SNP’s word of the day: Chinook

Illustration by Lewis Mirrett

Illustration by Lewis Mirrett

Word: Chinook

Usage: “Pa, is the Chinook blowing?” – Laura Ingalls, Little House on the Prairie

Definition: A tribe of Native Americans in the Pacific Northwest; a warm, wet wind, springing from the same region, named after said people.

You should know it because: Don’t you feel it? If you live almost anywhere in North America, you have woken up this week startled to find that you are not miserable to the bone; that you feel pretty much like living again; you don’t need 600-denier tights. It is spring. In March. It is every reason you need to wake up. And the wind that brings you hope again is called, in North American lore, the Chinook.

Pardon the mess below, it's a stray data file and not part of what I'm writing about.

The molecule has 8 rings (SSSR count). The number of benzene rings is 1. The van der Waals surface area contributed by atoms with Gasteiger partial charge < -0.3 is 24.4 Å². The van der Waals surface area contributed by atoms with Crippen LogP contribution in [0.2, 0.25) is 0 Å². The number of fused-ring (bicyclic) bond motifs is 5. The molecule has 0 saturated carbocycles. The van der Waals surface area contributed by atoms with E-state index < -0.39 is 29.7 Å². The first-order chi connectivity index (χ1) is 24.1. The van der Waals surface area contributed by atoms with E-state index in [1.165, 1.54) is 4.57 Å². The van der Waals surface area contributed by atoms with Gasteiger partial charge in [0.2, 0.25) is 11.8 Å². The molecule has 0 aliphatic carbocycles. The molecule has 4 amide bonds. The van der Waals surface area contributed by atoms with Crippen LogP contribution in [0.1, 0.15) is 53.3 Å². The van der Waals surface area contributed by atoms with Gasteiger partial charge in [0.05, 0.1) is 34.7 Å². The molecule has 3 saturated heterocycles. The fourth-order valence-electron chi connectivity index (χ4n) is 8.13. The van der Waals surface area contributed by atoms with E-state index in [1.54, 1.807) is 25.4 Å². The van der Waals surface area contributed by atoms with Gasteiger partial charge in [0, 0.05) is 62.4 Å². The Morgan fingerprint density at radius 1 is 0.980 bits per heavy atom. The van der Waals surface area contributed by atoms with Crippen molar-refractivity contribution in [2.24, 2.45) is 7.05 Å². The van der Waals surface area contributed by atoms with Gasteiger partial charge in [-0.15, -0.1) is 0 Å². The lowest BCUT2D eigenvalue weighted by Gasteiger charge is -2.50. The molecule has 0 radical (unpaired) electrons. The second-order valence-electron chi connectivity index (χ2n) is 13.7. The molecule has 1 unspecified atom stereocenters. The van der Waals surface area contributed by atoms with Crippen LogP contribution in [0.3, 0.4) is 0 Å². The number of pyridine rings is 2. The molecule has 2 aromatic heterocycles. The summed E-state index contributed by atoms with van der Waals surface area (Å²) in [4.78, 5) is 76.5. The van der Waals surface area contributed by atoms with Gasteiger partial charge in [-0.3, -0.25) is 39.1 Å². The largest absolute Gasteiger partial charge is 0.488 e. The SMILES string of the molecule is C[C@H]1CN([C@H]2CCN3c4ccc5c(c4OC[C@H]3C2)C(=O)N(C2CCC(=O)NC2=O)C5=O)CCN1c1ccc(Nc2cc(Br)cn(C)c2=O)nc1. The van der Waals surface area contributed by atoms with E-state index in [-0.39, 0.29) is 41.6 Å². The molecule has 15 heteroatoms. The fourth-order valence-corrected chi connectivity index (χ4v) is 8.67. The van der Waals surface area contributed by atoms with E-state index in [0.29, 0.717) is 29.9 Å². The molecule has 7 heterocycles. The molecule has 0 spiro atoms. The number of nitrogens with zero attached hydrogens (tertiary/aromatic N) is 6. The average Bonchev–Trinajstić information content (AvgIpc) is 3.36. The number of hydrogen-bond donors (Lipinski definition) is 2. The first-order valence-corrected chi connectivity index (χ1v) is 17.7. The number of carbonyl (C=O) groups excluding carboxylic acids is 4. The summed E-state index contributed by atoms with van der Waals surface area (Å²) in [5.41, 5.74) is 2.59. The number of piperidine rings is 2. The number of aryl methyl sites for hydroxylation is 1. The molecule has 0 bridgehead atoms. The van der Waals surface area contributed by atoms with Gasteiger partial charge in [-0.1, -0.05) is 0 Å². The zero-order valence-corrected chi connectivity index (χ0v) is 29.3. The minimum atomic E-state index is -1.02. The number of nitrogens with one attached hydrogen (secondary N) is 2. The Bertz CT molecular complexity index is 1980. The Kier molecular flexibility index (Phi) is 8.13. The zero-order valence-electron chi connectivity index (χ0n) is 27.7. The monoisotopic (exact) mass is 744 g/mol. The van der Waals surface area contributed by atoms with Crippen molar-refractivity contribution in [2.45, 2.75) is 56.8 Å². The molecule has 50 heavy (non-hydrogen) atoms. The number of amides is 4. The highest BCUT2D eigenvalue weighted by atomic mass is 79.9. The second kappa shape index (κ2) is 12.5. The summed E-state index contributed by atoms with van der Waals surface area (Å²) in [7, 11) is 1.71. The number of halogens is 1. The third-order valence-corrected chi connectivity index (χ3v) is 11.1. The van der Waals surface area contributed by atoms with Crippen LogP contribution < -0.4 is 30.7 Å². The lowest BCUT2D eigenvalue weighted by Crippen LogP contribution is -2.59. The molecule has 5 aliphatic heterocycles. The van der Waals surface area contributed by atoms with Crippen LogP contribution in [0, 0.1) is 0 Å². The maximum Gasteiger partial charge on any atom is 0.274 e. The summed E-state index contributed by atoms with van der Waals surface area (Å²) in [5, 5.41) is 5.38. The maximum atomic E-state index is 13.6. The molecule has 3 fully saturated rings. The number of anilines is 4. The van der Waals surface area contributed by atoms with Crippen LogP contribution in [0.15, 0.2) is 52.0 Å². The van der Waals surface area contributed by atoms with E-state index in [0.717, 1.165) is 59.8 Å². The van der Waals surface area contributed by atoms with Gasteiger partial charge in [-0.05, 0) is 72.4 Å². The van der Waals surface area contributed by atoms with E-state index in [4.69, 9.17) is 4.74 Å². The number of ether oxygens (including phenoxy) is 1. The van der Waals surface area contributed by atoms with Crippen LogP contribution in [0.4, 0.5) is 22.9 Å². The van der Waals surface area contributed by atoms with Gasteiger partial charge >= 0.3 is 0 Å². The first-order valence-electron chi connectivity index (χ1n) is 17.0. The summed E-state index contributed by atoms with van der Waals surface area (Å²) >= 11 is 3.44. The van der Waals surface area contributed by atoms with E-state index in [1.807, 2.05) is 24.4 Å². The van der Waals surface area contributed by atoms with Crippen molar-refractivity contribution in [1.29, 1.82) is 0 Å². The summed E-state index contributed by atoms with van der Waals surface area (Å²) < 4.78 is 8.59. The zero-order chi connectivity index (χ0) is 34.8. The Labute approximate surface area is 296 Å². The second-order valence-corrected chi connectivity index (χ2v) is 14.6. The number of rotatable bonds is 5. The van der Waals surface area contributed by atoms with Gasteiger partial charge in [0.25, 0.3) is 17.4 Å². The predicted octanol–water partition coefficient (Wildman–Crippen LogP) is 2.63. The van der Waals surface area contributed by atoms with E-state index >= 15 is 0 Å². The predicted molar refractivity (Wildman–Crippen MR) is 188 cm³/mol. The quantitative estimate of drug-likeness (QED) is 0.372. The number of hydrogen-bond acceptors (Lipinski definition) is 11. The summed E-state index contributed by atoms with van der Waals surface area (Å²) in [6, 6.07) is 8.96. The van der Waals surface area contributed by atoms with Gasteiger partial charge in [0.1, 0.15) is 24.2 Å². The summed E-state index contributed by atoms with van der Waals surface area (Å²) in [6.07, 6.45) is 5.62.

The Chinook always comes before the sun. I felt it a week ago; yesterday I got a tan. Tomorrow, in naturally frigid Winnipeg, it will be 20 degrees Celsius in the afternoon. In weather this unseasonable, you don’t even care that the world is definitely ending. Your brain says one thing, but the Chinook blows right through your ribs.